satisfaction within the European Union: Empirical evidence from fourteen countries,
IZA, Discussion papers No.1558. Institute for the study of labor (IZA), Retrieved at
http://ideas.repec.org/p/iza/izadps/dp1588html.

Gazioglu, S. and Tansel, A.,( 2002), Job satisfaction in Britain: Individual and job-
related factors, Economic Research Centre Working Papers in Economics
03/03,Ankara, available at: http://ideas.repec.org/p/met/wpaper/0303.html

Lease, S.Annual review, (1998), 1993-1997: Work attitudes and outcomes .J.
Vocational Behavior 53(2):154183

Smith, P.C., Kendall, L.M., and Hulin (1969). The measurement of satisfaction in work
and retirement: Chicago: Rand McNally.




















Conclusion and Recommendation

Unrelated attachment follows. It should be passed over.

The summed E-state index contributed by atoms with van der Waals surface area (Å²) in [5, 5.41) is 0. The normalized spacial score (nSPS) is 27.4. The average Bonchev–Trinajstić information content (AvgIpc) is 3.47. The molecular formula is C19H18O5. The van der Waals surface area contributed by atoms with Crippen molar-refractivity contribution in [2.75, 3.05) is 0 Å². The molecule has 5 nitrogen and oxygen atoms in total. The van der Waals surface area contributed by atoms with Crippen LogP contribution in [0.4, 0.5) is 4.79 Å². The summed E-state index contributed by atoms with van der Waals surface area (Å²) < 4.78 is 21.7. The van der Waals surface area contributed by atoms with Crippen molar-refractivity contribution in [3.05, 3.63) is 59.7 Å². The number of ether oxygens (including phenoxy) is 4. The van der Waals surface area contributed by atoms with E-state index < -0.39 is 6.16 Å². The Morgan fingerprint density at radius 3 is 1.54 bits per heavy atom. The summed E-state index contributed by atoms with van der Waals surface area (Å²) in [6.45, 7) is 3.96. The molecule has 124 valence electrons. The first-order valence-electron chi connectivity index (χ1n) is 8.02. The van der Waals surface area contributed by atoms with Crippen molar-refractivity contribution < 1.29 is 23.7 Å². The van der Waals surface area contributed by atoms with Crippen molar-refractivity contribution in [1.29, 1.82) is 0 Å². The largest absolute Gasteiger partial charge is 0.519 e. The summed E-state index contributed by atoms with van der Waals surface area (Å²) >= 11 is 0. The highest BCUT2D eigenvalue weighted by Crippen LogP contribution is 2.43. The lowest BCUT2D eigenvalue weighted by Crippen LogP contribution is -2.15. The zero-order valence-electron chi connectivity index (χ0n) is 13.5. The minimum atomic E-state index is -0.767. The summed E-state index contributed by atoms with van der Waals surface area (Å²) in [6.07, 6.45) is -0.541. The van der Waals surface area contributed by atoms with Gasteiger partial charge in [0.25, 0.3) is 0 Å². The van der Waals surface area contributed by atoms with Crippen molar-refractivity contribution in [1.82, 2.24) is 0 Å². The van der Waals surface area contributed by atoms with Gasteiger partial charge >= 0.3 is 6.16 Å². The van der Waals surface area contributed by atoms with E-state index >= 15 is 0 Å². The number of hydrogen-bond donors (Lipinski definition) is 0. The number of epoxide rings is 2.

This study helped to shortlist those lacunae in the insurance sector that aggravated
workers dissatisfaction for their jobs along with jobs along with highlighting the
positives of the sector. Measurement of job satisfaction can be a very helpful tool to the
management to understand the psychology of its workers and how employees feel
about their jobs; it can also be a good predictor of work behaviors such as
organizational citizenship, high attrition rate, their non-performance, their absenteeism,
their motivation level, their stress levels and turnover. Employees like to work for
organizations which can provide them an excellent work culture, an attractive
performance based pay package. Employees also look for growth opportunities because
today employees are very much aware about their surroundings and they want to
continuously and improve on their skills in order to stay competitive in the market. They
prefer job positions which provide them with authority to make decisions pertaining to
their job roles and they like to be included in the decision making process. They want to